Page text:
Smart technology tools allow for meticulous tracking of material flow. Food manufacturers can now install physical sensors to collect data on manual processes throughout their factories and locations. These sensors collect data that defines material movements, quality attributes, material locations, and other critical information that can influence decisions and provide actionable insights to improve overall supply chain management.

Business Continuity Planning

Although these tools allow for improved visibility into industry operations, you still need a plan for mitigating disruption in order to foster long-term profitable growth.

With business continuity planning, food manufacturers can prepare their businesses for success, even in the face of disruptions. A business continuity plan is a living document that defines the steps that will be taken in the face of a given event. Developing a business continuity plan is especially crucial for small to medium-sized manufacturers, for whom loss of revenue and increased costs from supply chain disruptions can be devastating. 

By developing and implementing a business continuity plan, food manufacturers can prepare for rapid shifts in demand, supply chain disruptions, or other industry challenges — pandemic-related or otherwise.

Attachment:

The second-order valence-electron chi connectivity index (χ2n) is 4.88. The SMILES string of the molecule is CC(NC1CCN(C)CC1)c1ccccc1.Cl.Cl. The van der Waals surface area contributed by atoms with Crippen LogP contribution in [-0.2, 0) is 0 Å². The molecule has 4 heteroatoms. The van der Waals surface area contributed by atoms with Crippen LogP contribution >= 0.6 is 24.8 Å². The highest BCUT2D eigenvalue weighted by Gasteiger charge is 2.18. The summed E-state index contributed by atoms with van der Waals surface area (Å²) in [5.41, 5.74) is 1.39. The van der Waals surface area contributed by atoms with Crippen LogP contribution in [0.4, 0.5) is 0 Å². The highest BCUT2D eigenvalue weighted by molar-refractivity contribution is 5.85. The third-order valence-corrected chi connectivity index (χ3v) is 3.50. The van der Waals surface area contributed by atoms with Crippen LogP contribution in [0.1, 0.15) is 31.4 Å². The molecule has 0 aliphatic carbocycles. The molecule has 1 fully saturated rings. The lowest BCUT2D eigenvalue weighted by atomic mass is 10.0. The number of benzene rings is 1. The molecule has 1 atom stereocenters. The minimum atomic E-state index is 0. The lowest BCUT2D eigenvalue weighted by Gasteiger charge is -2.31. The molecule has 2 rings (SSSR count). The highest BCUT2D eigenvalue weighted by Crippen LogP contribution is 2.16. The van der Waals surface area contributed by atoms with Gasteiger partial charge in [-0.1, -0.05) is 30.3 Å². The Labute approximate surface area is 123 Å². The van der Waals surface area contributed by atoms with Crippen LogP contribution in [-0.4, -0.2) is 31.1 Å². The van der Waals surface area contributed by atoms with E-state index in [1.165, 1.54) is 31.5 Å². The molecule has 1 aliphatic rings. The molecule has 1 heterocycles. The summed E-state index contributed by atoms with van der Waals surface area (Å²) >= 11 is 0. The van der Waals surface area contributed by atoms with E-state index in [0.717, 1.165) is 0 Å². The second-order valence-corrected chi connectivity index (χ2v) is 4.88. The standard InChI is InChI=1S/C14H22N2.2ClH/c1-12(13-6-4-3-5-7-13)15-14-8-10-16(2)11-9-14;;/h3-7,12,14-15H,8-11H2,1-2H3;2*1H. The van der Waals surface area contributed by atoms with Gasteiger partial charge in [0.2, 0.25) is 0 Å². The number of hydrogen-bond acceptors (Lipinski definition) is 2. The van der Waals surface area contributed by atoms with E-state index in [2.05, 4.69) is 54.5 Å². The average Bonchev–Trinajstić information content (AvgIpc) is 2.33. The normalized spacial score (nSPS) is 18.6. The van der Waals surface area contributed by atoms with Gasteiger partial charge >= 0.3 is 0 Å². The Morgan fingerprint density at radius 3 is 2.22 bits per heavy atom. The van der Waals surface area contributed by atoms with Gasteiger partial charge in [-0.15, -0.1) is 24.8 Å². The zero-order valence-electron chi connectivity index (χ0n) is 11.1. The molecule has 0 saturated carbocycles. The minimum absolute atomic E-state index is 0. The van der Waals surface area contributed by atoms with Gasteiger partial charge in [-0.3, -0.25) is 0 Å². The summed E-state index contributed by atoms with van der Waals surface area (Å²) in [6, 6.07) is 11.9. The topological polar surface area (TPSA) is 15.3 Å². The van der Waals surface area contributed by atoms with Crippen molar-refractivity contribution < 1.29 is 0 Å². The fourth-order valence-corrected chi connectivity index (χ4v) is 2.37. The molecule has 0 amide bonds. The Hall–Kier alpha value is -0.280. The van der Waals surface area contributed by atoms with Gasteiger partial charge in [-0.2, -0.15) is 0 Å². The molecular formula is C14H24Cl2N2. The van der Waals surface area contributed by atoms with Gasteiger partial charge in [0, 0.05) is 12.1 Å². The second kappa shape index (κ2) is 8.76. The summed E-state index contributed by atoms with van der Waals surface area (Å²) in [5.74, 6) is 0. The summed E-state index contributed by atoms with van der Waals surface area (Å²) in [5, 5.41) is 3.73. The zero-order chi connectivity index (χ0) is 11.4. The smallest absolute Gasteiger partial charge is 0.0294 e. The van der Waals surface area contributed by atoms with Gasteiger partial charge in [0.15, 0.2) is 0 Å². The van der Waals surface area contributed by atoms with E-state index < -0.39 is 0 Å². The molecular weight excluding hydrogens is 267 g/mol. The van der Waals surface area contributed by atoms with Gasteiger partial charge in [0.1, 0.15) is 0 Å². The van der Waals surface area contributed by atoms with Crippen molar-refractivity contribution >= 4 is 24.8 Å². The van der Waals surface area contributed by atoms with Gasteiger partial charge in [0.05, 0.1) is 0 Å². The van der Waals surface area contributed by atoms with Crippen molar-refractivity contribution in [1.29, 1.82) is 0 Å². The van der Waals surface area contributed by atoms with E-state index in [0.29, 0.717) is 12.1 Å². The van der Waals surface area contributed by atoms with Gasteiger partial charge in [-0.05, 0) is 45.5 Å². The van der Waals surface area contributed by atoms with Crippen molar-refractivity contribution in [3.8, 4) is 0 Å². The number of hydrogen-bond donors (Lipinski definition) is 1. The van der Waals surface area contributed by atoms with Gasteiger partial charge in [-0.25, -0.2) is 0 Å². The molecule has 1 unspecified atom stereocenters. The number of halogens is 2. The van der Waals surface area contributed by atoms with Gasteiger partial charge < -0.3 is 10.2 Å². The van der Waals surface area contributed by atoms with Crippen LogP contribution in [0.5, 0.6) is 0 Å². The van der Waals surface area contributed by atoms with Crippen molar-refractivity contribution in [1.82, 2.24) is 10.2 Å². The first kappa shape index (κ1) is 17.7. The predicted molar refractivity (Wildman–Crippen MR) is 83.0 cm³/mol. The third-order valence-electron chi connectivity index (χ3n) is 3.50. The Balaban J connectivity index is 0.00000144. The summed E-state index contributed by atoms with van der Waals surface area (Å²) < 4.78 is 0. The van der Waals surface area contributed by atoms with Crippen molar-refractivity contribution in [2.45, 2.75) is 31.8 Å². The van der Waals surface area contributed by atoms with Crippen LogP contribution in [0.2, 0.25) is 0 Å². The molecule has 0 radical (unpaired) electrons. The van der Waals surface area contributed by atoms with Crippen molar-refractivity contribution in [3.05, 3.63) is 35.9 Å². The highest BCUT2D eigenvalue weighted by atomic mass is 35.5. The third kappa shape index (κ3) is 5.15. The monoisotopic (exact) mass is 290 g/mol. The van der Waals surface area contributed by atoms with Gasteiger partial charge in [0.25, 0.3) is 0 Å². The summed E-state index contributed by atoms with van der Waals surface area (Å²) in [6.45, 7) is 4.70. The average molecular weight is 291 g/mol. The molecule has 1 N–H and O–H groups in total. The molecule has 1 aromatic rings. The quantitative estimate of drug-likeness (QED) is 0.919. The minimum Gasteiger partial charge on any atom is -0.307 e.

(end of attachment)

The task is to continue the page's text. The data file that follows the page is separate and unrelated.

Ready to build a resilient future with a business continuity plan? CMTC offers a Business Continuity and Resilience Planning development program to help small-to-medium-sized manufacturers prepare for disruptions and recover their operations. Contact us today and we can provide you with the best options for your food manufacturing business so you can prepare for a successful future.New Call-to-action

About the Author

Gregg Profozich

Gregg Profozich is a manufacturing, operations and technology executive who believes that manufacturing is the key creator of wealth in the economy and that a strong manufacturing sector is critical to our nation’s prosperity and security now, and for future generations. Across his 20-year plus career in manufacturing, operations and technology consulting, Mr. Profozich helped manufacturing companies from the Fortune 500 to the small, independents significantly improve their productivity and competitiveness.